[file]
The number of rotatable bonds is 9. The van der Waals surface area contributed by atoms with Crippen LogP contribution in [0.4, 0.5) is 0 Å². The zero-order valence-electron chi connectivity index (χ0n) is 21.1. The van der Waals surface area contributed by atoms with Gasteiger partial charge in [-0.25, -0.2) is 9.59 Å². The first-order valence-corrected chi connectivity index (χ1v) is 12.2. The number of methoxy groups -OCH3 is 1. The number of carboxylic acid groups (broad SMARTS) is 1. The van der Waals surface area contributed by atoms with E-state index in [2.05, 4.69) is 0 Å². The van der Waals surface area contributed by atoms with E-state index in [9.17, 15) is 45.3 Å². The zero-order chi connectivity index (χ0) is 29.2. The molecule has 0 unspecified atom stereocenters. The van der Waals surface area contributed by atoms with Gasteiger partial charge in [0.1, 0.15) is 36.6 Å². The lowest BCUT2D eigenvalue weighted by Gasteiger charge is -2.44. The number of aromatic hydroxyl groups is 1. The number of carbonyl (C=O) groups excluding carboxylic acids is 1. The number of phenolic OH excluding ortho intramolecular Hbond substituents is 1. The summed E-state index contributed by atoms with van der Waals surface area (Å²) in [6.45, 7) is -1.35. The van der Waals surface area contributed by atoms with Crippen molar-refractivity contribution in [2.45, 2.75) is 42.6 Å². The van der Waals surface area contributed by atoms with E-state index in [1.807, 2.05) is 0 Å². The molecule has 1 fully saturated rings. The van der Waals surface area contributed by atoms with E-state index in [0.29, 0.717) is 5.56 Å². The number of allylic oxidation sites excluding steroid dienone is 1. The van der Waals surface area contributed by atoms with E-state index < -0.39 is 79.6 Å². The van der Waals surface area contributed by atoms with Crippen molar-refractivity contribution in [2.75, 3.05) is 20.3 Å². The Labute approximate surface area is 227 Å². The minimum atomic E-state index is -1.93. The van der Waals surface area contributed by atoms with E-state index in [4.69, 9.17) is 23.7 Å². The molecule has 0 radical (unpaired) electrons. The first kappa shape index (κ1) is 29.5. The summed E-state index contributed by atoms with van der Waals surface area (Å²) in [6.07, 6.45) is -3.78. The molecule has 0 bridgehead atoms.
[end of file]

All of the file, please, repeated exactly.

The number of rotatable bonds is 9. The van der Waals surface area contributed by atoms with Crippen LogP contribution in [0.4, 0.5) is 0 Å². The zero-order valence-electron chi connectivity index (χ0n) is 21.1. The van der Waals surface area contributed by atoms with Gasteiger partial charge in [-0.25, -0.2) is 9.59 Å². The first-order valence-corrected chi connectivity index (χ1v) is 12.2. The number of methoxy groups -OCH3 is 1. The number of carboxylic acid groups (broad SMARTS) is 1. The van der Waals surface area contributed by atoms with E-state index in [2.05, 4.69) is 0 Å². The van der Waals surface area contributed by atoms with E-state index in [9.17, 15) is 45.3 Å². The zero-order chi connectivity index (χ0) is 29.2. The molecule has 0 unspecified atom stereocenters. The van der Waals surface area contributed by atoms with Gasteiger partial charge in [0.1, 0.15) is 36.6 Å². The lowest BCUT2D eigenvalue weighted by Gasteiger charge is -2.44. The number of aromatic hydroxyl groups is 1. The number of carbonyl (C=O) groups excluding carboxylic acids is 1. The number of phenolic OH excluding ortho intramolecular Hbond substituents is 1. The summed E-state index contributed by atoms with van der Waals surface area (Å²) in [6.45, 7) is -1.35. The van der Waals surface area contributed by atoms with Crippen molar-refractivity contribution in [2.45, 2.75) is 42.6 Å². The van der Waals surface area contributed by atoms with E-state index in [1.807, 2.05) is 0 Å². The molecule has 1 fully saturated rings. The van der Waals surface area contributed by atoms with E-state index in [0.29, 0.717) is 5.56 Å². The number of allylic oxidation sites excluding steroid dienone is 1. The van der Waals surface area contributed by atoms with E-state index < -0.39 is 79.6 Å². The van der Waals surface area contributed by atoms with Crippen molar-refractivity contribution in [2.75, 3.05) is 20.3 Å². The Labute approximate surface area is 227 Å². The minimum atomic E-state index is -1.93. The van der Waals surface area contributed by atoms with E-state index in [4.69, 9.17) is 23.7 Å². The molecule has 0 radical (unpaired) electrons. The first kappa shape index (κ1) is 29.5. The summed E-state index contributed by atoms with van der Waals surface area (Å²) in [6.07, 6.45) is -3.78. The molecule has 0 bridgehead atoms.